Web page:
Product Announcement from Indium Corporation
From One Engineer to Another
In my twenty years in the electronics manufacturing industry, I have heard a lot of claims made about the use of nitrogen in inerted soldering processes: many of them completely wrong.
In this paper, we will talk about reflow in an enclosed oven, although many of these discussions may pertain to wave soldering and even vacuum soldering.
Let's start with the real reason assembly engineers use nitrogen in inert soldering: because it is the cheapest gas available that does not react with hot metal surfaces to form an unsolderable film. That's it. Period.
People who use nitrogen for reflow are not using it because it has any wonderful properties. They are using it because it has low oxygen and moisture levels, and can purge (in other words: dilute) oxygen down to a level low enough to prevent or slow the oxidation of metal surfaces during heating.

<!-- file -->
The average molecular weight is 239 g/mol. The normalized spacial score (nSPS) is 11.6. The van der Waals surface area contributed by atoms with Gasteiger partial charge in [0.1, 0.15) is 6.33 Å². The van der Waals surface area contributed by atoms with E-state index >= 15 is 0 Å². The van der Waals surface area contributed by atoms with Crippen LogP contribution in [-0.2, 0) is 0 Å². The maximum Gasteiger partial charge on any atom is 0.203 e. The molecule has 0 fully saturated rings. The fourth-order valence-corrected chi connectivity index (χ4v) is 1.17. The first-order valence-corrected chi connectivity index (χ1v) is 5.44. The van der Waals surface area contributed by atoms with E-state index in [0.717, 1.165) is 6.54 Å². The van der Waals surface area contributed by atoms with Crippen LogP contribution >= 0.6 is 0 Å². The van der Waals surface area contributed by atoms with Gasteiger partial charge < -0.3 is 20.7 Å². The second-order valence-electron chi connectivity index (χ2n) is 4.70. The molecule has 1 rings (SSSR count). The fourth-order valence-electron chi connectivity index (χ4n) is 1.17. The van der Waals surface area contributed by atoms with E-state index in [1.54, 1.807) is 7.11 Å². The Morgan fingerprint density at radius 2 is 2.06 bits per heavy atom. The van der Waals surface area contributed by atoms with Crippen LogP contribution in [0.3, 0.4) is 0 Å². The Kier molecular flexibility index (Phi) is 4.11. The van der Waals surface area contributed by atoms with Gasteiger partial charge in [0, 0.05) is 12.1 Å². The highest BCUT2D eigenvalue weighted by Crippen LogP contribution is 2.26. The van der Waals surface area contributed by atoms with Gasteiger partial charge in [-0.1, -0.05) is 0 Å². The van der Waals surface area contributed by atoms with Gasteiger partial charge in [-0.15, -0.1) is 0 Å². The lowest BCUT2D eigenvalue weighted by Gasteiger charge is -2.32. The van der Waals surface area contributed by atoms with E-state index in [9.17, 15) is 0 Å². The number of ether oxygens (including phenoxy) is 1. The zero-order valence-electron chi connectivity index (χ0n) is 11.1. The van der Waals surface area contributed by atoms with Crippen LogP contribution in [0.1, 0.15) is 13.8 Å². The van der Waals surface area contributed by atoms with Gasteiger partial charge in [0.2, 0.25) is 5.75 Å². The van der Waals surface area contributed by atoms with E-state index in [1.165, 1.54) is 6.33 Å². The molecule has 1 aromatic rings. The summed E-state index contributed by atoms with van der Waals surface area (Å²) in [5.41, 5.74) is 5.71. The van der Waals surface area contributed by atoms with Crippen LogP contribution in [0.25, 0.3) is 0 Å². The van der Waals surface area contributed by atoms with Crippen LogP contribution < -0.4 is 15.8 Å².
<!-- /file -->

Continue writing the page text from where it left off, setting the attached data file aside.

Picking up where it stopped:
You can access the full paper here
Dispelling 10 Myths About Nitrogen Reflow (.pdf) SCROLL DOWN TO SEE ANDY'S VIDEO
About Dr. Andy Mackie PhD, MSc author of the Semiconductor Assembly Blog.
Dr Mackie has over 20 years' experience in wafer fabrication andsemiconductor packaging materials and manufacturing. and is an industry expert in physical chemistry, rheology and materials He is a member of the ITRS, JEDEC, SEMI, iNEMI, and SMTA, and is on the editorial advisory board for Chip Scale Review magazine.
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